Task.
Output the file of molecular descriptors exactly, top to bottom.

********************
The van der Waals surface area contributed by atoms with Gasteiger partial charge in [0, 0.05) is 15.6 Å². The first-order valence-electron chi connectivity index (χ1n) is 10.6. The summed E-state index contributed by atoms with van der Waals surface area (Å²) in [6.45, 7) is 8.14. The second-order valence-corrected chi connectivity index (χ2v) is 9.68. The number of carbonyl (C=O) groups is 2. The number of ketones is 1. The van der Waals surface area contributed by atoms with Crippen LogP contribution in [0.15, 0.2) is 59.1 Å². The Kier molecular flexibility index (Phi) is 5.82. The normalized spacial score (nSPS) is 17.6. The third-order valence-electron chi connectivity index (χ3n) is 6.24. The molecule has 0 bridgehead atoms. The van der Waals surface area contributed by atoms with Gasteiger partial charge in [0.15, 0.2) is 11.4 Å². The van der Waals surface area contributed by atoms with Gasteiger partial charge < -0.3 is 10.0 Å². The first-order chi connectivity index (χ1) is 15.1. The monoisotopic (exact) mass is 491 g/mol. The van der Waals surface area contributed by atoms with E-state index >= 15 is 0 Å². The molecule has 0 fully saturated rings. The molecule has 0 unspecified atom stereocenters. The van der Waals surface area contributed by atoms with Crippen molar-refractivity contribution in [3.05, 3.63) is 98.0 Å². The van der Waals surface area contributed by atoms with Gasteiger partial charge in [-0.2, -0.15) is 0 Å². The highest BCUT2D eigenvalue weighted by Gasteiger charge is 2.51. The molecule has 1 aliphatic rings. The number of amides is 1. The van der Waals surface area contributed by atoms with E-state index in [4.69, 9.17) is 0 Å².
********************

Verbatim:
The van der Waals surface area contributed by atoms with Gasteiger partial charge in [0, 0.05) is 15.6 Å². The first-order valence-electron chi connectivity index (χ1n) is 10.6. The summed E-state index contributed by atoms with van der Waals surface area (Å²) in [6.45, 7) is 8.14. The second-order valence-corrected chi connectivity index (χ2v) is 9.68. The number of carbonyl (C=O) groups is 2. The number of ketones is 1. The van der Waals surface area contributed by atoms with Crippen LogP contribution in [0.15, 0.2) is 59.1 Å². The Kier molecular flexibility index (Phi) is 5.82. The normalized spacial score (nSPS) is 17.6. The third-order valence-electron chi connectivity index (χ3n) is 6.24. The molecule has 0 bridgehead atoms. The van der Waals surface area contributed by atoms with Gasteiger partial charge in [0.15, 0.2) is 11.4 Å². The van der Waals surface area contributed by atoms with Gasteiger partial charge < -0.3 is 10.0 Å². The first-order chi connectivity index (χ1) is 15.1. The monoisotopic (exact) mass is 491 g/mol. The van der Waals surface area contributed by atoms with E-state index >= 15 is 0 Å². The molecule has 0 fully saturated rings. The molecule has 0 unspecified atom stereocenters. The van der Waals surface area contributed by atoms with Crippen molar-refractivity contribution in [3.05, 3.63) is 98.0 Å². The van der Waals surface area contributed by atoms with Gasteiger partial charge in [-0.2, -0.15) is 0 Å². The highest BCUT2D eigenvalue weighted by Gasteiger charge is 2.51. The molecule has 1 aliphatic rings. The number of amides is 1. The van der Waals surface area contributed by atoms with E-state index in [4.69, 9.17) is 0 Å².